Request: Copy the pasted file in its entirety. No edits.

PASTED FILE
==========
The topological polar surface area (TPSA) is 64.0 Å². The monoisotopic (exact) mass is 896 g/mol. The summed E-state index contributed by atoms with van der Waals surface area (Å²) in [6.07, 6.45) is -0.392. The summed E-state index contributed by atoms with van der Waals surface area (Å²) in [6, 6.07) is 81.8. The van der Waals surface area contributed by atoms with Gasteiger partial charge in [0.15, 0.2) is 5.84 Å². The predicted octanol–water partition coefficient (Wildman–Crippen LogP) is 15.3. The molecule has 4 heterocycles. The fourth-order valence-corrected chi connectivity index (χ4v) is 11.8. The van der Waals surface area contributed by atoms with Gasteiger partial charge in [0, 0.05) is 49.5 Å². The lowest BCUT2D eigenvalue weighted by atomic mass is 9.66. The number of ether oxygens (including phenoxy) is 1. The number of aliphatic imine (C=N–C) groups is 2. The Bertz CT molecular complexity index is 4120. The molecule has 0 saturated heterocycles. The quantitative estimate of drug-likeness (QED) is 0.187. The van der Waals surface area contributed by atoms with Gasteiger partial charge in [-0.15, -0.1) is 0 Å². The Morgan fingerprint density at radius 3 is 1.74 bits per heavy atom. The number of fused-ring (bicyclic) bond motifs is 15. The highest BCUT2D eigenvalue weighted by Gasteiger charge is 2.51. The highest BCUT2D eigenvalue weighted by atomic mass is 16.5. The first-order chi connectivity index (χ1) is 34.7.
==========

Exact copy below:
The topological polar surface area (TPSA) is 64.0 Å². The monoisotopic (exact) mass is 896 g/mol. The summed E-state index contributed by atoms with van der Waals surface area (Å²) in [6.07, 6.45) is -0.392. The summed E-state index contributed by atoms with van der Waals surface area (Å²) in [6, 6.07) is 81.8. The van der Waals surface area contributed by atoms with Gasteiger partial charge in [0.15, 0.2) is 5.84 Å². The predicted octanol–water partition coefficient (Wildman–Crippen LogP) is 15.3. The molecule has 4 heterocycles. The fourth-order valence-corrected chi connectivity index (χ4v) is 11.8. The van der Waals surface area contributed by atoms with Gasteiger partial charge in [0, 0.05) is 49.5 Å². The lowest BCUT2D eigenvalue weighted by atomic mass is 9.66. The number of ether oxygens (including phenoxy) is 1. The number of aliphatic imine (C=N–C) groups is 2. The Bertz CT molecular complexity index is 4120. The molecule has 0 saturated heterocycles. The quantitative estimate of drug-likeness (QED) is 0.187. The van der Waals surface area contributed by atoms with Gasteiger partial charge in [-0.15, -0.1) is 0 Å². The Morgan fingerprint density at radius 3 is 1.74 bits per heavy atom. The number of fused-ring (bicyclic) bond motifs is 15. The highest BCUT2D eigenvalue weighted by Gasteiger charge is 2.51. The highest BCUT2D eigenvalue weighted by atomic mass is 16.5. The first-order chi connectivity index (χ1) is 34.7.